Jesus continues on His journey in this world, and I am constantly amazed at the pace of Mark’s gospel. It just continues to go and go- Jesus is on the move. And already in chapter 8 we get a foreshadowing of His death and resurrection. What i really want to focus on here however, is the mixture of miracles and teaching that is laid out by Mark. Jesus clearly addresses three specific audiences, and in chapters 7 & 8, we see how they are all different, but intertwined.
Like in much of this book, Jesus is addressing the following groups: the crowds and/or the common people of the land, the pharisees, and the disciples. He has different types of messages for all of them and speaks in different ways to each group. In spite of the differences though, there is always one cohesive message. It is not as if Jesus is divided in His Spirit, or plays favorites to one group over the other. He has one message, one purpose, and one goal in His time on earth. It is to fulfill the prophesy of His coming- to perform miracles, announce the arrival of the Kingdom of God, be persecuted and die, and be raised on the third day.
As this purpose is fulfilled, and Jesus continues along, I love how Mark illustrates the interaction of this one message with the different groups of people listed above. In chapters 7 & 8, it became so very clear to me what He is trying to do. He is testing faith. He is testing out His message and the receptivity of people’s hearts. Beyond that, He is brilliant in playing the groups of people off of one another; never done or intended in a way as to create a hierarchy or inflate pride- rather He tries to get people to see Him for who He is. The default in human nature of course is for the different groups to come up with different ways of interpreting Jesus, often comparing their experiences with those of the others. But as we see very clearly in two places in these chapters- He highlights two individuals who have and speak out a revelation of Jesus for who He truly is.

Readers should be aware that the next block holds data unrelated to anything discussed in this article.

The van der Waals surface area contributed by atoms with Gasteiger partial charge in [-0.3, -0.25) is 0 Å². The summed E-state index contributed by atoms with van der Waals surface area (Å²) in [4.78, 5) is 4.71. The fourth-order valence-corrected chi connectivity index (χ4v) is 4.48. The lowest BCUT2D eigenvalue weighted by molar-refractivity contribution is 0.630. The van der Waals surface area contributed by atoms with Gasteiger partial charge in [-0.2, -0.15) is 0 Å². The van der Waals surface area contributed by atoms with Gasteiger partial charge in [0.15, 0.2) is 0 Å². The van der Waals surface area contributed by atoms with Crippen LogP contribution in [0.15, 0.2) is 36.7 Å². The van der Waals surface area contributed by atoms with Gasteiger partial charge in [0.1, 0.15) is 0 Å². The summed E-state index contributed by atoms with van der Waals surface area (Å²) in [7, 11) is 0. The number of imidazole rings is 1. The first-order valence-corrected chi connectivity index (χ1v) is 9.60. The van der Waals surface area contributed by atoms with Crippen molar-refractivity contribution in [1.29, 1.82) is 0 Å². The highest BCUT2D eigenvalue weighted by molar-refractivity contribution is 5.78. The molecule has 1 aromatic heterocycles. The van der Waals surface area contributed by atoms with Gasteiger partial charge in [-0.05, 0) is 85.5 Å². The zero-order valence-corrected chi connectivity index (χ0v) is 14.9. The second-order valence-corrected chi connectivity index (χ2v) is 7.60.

Both the woman from Syrophoenicia and Peter have encounters with Jesus, and display a deeper understanding of who He is. They ‘recognize’ Him in a way that the others do not. The woman, knowing her place in society and in the story, tests Jesus in a way, presupposing His mercy on her. She does not belong to the children of Israel, yet prophetically speaks out, tapping into the grace of God, which would indeed be poured out on ‘all’ people, not just those of Israel. It is a bold step of faith, to call out Jesus as the benevolent, saving, Christ, that is full of grace and mercy. And then of course there is Peter- and his great confession in 8:29. Both of these people step out of the ‘audience’ to which they belong. They do not relegate Jesus to a theory or a tradition. They do not put Him in a theological or historical box. They call Him how they see Him: Christ…